We have a domain running Microsoft Active Directory and in that domain there is a number of Mac computers running Leopard and later. Sometimes the users are met by a red dot at the login screen, saying "network accounts are not avalible". The user are still able to login, and we can SSH to the computer, but the user can't use all the domain functions. Is there a Terminal command that allows us to check if the user currently logged in is connected to the domain correctly?

  • I have been hunting this down for ages. I've seen this when the server is OS X based as well - mostly on Lion systems, but I saw it the other day for a while on Mountain Lion clients with a MoLo server. Since I see this red dot even before a user logs in, you might need a system level command and not one relating to the user currently logged in, but I can't yet say for sure that's the case.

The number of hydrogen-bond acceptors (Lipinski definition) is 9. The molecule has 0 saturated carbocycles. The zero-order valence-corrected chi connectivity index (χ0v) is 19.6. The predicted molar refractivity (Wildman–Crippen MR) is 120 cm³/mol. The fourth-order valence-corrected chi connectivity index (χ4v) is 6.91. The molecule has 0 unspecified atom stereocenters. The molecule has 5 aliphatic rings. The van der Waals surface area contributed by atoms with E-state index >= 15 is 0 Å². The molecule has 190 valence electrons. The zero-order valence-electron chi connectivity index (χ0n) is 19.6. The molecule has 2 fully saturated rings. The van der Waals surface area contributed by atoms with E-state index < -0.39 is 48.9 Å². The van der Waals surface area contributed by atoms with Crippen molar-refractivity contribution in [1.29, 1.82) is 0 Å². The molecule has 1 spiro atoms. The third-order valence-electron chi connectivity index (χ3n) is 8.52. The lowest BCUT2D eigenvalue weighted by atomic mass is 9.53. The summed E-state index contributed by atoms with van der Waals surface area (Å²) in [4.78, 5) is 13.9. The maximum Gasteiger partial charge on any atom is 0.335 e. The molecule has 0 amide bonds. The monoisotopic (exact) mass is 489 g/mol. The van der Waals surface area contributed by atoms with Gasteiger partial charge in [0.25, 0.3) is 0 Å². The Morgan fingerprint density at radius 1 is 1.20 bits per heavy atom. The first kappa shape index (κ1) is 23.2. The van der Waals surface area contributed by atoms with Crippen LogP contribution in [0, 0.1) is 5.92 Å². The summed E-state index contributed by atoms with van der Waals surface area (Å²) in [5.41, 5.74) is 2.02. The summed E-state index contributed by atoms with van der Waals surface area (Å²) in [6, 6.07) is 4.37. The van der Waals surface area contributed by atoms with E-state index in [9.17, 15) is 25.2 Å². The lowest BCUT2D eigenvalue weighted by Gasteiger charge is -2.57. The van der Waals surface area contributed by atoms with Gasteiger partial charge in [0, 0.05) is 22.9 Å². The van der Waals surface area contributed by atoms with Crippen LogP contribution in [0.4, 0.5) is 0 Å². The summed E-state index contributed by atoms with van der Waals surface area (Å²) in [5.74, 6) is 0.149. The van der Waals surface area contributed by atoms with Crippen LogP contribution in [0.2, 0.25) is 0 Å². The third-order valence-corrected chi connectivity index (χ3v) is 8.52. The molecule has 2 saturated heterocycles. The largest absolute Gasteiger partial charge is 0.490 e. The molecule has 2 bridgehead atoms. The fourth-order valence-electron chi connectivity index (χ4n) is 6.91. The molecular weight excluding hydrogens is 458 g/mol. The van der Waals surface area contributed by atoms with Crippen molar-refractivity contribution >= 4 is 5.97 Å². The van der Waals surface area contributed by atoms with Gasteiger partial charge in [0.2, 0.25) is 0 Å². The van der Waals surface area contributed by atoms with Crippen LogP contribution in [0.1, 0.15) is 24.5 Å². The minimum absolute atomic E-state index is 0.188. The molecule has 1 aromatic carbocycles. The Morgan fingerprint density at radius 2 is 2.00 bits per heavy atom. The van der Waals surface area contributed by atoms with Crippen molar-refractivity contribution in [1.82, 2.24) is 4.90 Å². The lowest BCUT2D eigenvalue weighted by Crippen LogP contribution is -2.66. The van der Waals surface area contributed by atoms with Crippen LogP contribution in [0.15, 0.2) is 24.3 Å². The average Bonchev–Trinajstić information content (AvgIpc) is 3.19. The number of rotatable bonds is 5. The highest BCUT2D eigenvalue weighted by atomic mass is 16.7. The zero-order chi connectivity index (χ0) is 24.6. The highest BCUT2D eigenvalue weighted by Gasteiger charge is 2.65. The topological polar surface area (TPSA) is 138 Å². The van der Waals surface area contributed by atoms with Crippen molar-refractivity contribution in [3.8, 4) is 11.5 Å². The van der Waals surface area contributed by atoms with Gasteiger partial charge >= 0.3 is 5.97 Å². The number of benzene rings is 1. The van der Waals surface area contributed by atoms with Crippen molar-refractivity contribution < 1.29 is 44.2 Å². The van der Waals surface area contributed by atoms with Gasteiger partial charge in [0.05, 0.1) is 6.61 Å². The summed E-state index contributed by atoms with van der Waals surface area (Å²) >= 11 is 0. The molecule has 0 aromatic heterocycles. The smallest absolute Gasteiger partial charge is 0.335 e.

– bmike
    Apr 3, 2013 at 13:55

2 Answers 2


A quick check that I will use is the id username command in terminal, replacing username with a user other than the one you are logged in with. For example, if I'm logged in as SJobs I would instead use the query id TCook, assuming that TCook is another user within the domain but not on this computer. This will attempt to query the domain for the specified username and return all of it's values. If you are not currently connected to the domain it will instead return "no such user".

If this fails I go back, check my binding, check my network connection, log out and login again.

Hope that helps!


From the Mac's shell, first try dsconfigad -show to see what the binding is. If it returns nothing, then the Mac doesn't have any AD binding. You can also use dsconfigad to force an unbind and then re-bind. In some cases it can be advantageous to delete the computer object from your AD.

If the binding appears correct, make sure that the Mac's system time is correct; too large a difference and AD won't allow a login. You can use sudo ntpdate -u time.apple.com to update the system clock against Apple's time servers.

Finally, make sure that the Mac can communicate with your domain controllers; try the usual troubleshooting, such as pinging your PDC.

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